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Australian Rugby
Time to say haere ra to Deans
Russ Barwick
September 5, 2012
Wallabies head coach Robbie Deans faces the media, Australia press conference, Rugby World Cup, Auckland, New Zealand, October 17, 2011
Robbie Deans is a man under pressure © Getty Images
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My ESPN co-worker Sam Kekovich and I had to think of a word today that will best describe the Wallabies at the end of the Rugby Championship competition. He chose 'winless' and I chose 'recruiting' - and unless Robbie Deans pulls off a miracle we could both be right because if the Wallabies don't win a game in this competition then Robbie Deans will no longer be the coach.

It's not a personal decision, I like Robbie, we chat and see each other regularly away from the rugby pitch and he is a great fella. The bottom line is however he is the coach of a team that demands success and during his tenure the Wallabies haven't been successful. They have won the odd trophy and beaten the odd team here and there but in the big events the score doesn't read well.

When the Wallabies were beaten 22-0 the other week by the All Blacks, Deans was very quick to say that their cross-Tasman rivals would've beaten any side in the world that night. But none of the journalists asked whether every other team in the world would have failed to score a point against them?!

It's great to acknowledge how good New Zealand were and let's face it, they were very good, but the Wallabies were equally bad. I mean really, really bad. Zero points. In an era when every game starts with a penalty just to get things going the Wallabies could not score a point!

Former greats can't believe the lack of flair the Wallabies play with at the moment and I also can't believe the defeatist attitude Deans adopted when asked about New Zealand.

Fans are deserting the game in their thousands, the players are more famous for their Tweets and Facebook posts than they are for their prowess on the field.

I'm not a dinosaur but I do believe that tweeting and posting should come after a good performance - not a bad one. If you performed like some of the current stars have over the past few games, then the suggestion might be to throw the iPhone into the drawer and go back to the play book because it isn't working the other way.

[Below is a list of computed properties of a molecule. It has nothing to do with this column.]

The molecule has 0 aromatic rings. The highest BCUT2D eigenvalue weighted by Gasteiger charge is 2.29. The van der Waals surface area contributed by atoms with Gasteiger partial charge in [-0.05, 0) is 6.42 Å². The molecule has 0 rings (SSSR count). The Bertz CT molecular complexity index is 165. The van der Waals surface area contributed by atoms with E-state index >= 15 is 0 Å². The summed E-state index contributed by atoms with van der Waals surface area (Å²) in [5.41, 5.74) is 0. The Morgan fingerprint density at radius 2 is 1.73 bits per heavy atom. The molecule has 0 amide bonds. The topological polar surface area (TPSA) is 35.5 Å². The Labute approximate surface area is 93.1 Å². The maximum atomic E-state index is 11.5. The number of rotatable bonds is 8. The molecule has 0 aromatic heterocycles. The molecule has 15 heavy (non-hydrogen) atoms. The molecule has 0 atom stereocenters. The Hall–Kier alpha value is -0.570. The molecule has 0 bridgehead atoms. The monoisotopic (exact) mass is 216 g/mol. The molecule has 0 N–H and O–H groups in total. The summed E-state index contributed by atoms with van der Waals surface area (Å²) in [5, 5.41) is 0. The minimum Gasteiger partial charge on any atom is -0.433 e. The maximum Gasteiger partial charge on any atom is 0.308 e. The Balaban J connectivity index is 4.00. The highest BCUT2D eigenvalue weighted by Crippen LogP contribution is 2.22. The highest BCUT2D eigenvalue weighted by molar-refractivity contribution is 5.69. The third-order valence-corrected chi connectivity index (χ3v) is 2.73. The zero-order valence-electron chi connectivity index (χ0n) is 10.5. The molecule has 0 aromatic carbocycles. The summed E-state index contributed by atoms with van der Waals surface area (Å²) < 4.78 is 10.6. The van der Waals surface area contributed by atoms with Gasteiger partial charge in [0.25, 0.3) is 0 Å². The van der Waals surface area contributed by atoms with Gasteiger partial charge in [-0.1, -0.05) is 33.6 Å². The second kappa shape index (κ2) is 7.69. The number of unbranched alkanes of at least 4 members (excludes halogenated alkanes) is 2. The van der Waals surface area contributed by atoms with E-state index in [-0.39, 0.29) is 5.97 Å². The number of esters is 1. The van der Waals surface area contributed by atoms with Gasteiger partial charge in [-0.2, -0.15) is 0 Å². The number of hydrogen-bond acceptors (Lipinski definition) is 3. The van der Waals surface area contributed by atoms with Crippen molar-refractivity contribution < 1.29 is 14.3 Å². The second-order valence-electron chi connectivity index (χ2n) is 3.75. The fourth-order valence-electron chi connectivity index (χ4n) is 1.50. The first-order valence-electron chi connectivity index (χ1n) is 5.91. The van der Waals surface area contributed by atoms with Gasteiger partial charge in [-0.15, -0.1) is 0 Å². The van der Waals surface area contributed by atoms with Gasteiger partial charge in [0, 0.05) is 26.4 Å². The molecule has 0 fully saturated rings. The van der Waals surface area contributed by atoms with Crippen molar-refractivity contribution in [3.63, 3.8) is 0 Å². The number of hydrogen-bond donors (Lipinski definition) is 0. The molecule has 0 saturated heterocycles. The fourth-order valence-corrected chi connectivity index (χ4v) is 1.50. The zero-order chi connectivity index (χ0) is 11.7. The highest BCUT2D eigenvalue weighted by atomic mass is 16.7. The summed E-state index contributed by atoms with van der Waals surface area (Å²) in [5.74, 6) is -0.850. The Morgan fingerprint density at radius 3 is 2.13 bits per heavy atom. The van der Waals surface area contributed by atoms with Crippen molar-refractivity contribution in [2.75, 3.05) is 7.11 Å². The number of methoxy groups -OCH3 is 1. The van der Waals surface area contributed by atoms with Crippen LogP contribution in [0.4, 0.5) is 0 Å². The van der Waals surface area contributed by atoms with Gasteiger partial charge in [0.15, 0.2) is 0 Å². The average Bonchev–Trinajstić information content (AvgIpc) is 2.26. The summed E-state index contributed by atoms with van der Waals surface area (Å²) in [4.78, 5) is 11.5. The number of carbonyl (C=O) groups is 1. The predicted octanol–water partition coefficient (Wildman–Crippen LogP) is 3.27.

"Kurtley Beale's public cry for another chance via Twitter was both pathetic and lacking class and displayed a petulance, which I for one am not a fan of"
 

Kurtley Beale's public cry for another chance via Twitter was both pathetic and lacking class and displayed a petulance, which I for one am not a fan of. Over the past few years we have spoken about the game that could make or break the Wallabies, most of them involved the All Blacks and most of them we lost.

This weekend it's safe to say that this is the biggest of them all. If Australia loses this one I suspect the rumours about Deans being given the flick will materialise.

If not then the Australian Rugby Union CEO John O'Neil will be endorsing another rank failure and maybe he will go. I highly doubt the latter will happen so have your two bob each way on the former.

It's not like there isn't a willing candidate waiting in the wings. Ewen McKenzie is ready and raring to go, and if you believe the rumours, and when it comes to rugby and coaches I normally do, Robbie has lined up a gig back in New Zealand.

So let's dispense with the niceties, he wants out so let him out. Most of the rugby fans in Australia want him out, so there's another reason. The players certainly don't play for him, that's one more. Most importantly the game is haemorrhaging at the moment so a bit of positive publicity won't be a bad thing.

There you have it, four good reasons to go and not one good reason to stay. Why doesn't anyone want to push the button? If the highly paid CEO, COO, CFO and FYI's at the ARU can't make the decision I will be happy to make it for them. Robbie it's been nice but times up thanks for the memories and haere ra.

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